Data visualization is a powerful tool in a data scientist’s toolkit. It not only helps us understand our data but also presents it in a way that is easy to comprehend. In this blog post, we will explore how to plot predicted values in R using the mtcars dataset. We will train a simple regression model to predict the miles per gallon (mpg) of cars based on their attributes and then visualize the predictions. By the end of this tutorial, you’ll have a clear understanding of how to plot predicted values and can apply this knowledge to your own data analysis projects.
Step 1: Load the Required Libraries
Before we dive into the code, let’s make sure we have the necessary libraries installed. We’ll be using
ggplot2 for plotting and
caret for model training and evaluation. You can install them if you haven’t already using:
Now, let’s load the libraries:
Step 2: Load and Explore the Data
We’ll use the classic
mtcars dataset, which contains various attributes of different car models. Our goal is to predict the fuel efficiency (mpg) of these cars. Let’s load and explore the dataset:
mpg cyl disp hp drat wt qsec vs am gear carb Mazda RX4 21.0 6 160 110 3.90 2.620 16.46 0 1 4 4 Mazda RX4 Wag 21.0 6 160 110 3.90 2.875 17.02 0 1 4 4 Datsun 710 22.8 4 108 93 3.85 2.320 18.61 1 1 4 1 Hornet 4 Drive 21.4 6 258 110 3.08 3.215 19.44 1 0 3 1 Hornet Sportabout 18.7 8 360 175 3.15 3.440 17.02 0 0 3 2 Valiant 18.1 6 225 105 2.76 3.460 20.22 1 0 3 1
This will display the first few rows of the dataset, giving you an idea of what it looks like.
Step 3: Split the Data into Training and Testing Sets
Before we proceed with modeling and prediction, we need to split our data into training and testing sets. We’ll use 80% of the data for training and the remaining 20% for testing:
set.seed(123) # for reproducibility splitIndex <- createDataPartition(mtcars$mpg, p = 0.8, list = FALSE) training_data <- mtcars[splitIndex, ] testing_data <- mtcars[-splitIndex, ]
Step 4: Build a Simple Linear Regression Model
Now, let’s build a simple linear regression model to predict
mpg based on other attributes. We’ll use the
model <- lm(mpg ~ ., data = training_data)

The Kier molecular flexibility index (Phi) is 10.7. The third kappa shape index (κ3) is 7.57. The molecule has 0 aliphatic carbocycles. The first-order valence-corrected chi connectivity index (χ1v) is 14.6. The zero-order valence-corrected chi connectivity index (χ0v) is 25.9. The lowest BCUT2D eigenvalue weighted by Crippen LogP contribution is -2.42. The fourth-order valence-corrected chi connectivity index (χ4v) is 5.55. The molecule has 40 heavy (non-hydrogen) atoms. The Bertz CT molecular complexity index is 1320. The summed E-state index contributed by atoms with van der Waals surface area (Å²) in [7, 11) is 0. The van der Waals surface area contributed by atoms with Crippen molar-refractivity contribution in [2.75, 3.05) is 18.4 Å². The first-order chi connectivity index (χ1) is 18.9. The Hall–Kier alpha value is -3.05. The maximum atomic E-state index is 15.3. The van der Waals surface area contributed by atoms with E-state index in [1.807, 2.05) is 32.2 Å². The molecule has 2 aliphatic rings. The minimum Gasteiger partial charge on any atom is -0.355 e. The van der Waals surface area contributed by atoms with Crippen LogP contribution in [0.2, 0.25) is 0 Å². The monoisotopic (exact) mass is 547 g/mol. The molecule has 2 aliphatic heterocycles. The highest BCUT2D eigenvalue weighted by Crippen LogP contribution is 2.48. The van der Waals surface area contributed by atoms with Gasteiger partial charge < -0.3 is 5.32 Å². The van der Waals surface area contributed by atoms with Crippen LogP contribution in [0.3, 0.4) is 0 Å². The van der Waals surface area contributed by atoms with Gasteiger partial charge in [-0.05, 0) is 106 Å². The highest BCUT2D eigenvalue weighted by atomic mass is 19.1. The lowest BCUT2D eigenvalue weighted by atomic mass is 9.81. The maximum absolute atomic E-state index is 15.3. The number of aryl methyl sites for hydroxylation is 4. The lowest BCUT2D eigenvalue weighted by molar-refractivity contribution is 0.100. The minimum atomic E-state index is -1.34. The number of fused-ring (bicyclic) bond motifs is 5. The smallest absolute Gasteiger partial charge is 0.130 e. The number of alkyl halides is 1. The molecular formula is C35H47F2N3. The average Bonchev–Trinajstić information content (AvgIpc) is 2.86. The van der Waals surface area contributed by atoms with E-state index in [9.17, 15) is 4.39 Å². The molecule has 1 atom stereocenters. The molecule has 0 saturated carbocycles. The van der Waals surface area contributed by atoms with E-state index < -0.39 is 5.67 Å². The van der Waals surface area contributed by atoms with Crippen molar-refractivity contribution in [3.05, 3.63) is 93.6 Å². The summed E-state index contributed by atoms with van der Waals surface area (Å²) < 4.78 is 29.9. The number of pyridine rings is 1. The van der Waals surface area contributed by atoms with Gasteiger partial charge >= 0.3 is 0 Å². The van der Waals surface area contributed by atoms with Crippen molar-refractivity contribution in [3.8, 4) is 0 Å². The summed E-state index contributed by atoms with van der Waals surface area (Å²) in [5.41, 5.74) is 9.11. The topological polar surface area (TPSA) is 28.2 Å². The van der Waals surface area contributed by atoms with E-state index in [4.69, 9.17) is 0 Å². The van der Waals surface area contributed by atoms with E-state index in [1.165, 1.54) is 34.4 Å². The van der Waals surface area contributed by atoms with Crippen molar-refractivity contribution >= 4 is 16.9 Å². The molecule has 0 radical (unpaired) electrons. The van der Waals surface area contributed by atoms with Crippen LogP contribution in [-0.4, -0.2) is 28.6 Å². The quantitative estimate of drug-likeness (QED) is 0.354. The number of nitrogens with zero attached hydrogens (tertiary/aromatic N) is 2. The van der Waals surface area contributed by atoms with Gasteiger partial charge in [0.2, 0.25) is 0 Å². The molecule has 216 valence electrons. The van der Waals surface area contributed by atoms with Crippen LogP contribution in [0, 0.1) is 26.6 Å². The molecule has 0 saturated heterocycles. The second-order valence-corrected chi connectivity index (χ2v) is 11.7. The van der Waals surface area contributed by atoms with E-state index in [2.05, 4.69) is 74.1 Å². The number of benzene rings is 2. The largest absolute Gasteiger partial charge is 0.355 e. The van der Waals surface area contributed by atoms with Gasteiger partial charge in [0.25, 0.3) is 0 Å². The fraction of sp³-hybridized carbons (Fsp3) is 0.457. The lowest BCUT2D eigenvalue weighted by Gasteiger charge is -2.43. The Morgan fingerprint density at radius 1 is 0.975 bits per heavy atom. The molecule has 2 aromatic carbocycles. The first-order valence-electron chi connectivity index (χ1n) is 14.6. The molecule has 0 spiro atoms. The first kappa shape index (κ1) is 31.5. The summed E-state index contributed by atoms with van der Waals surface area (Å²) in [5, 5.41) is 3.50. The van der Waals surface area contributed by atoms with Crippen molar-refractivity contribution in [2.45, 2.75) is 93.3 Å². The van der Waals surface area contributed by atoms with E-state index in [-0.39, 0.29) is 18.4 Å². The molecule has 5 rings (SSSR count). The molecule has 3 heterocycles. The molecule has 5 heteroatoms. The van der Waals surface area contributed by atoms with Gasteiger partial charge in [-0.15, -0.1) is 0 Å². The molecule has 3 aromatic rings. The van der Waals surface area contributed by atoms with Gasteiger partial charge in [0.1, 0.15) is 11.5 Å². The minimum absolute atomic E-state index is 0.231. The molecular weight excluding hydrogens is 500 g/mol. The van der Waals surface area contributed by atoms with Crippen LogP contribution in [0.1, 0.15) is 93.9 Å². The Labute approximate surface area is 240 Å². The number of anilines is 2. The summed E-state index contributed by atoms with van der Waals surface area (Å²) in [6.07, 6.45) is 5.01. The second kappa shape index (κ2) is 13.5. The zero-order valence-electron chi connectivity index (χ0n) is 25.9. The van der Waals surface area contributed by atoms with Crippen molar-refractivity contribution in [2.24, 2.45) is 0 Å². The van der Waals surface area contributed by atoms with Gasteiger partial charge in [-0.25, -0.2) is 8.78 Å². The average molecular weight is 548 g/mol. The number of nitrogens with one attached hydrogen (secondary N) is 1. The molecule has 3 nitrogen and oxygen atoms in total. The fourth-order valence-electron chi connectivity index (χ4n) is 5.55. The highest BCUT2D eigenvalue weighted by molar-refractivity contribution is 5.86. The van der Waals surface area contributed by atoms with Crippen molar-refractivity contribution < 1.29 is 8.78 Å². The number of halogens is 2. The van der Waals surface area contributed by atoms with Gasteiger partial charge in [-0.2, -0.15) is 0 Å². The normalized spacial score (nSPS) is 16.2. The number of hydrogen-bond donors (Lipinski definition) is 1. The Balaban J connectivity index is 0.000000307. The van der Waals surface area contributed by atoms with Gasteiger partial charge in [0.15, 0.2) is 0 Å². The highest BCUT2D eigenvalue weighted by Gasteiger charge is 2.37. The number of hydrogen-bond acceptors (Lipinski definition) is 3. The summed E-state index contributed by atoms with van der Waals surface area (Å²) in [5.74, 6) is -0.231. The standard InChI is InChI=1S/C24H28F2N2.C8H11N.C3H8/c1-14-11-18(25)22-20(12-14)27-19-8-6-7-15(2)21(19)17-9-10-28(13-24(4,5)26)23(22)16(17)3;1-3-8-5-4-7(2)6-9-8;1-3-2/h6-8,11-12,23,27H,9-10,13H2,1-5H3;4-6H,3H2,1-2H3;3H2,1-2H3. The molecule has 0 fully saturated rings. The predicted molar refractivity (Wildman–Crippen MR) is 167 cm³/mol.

This line of code fits the linear regression model using the training data.
Step 5: Make Predictions
With our model trained, we can now make predictions on the testing data:
predictions <- predict(model, newdata = testing_data)
Step 6: Create a Scatter Plot of Predicted vs. Actual Values
The most exciting part is visualizing the predicted values. We can do this using a scatter plot. Let’s create one:
# Combine actual and predicted values plot_data <- data.frame(Actual = testing_data$mpg, Predicted = predictions) # Create a scatter plot ggplot(plot_data, aes(x = Actual, y = Predicted)) + geom_point() + geom_smooth(method = "lm", formula = y ~ x, color = "red") + labs( x = "Actual MPG", y = "Predicted MPG", title = "Actual vs. Predicted MPG" ) + theme_minimal()
This code generates a scatter plot with the actual MPG values on the x-axis and predicted MPG values on the y-axis. The red line represents a linear regression line that helps us see how well our predictions align with the actual data.
Here is how we also plot the data in base R.
# Combine actual and predicted values plot_data <- data.frame(Actual = testing_data$mpg, Predicted = predictions) # Create a scatter plot plot(plot_data$Actual, plot_data$Predicted, xlab = "Actual MPG", ylab = "Predicted MPG", main = "Actual vs. Predicted MPG", pch = 19, col = "blue") # Add a regression line abline(lm(Predicted ~ Actual, data = plot_data), col = "red")
Congratulations! You’ve successfully learned how to plot predicted values in R using the mtcars dataset. Visualization is a vital part of data analysis, and it can provide valuable insights into the performance of your predictive models.
I encourage you to try this on your own datasets and explore more advanced visualization techniques. Experiment with different models and datasets to gain a deeper understanding of data visualization in R. Happy coding!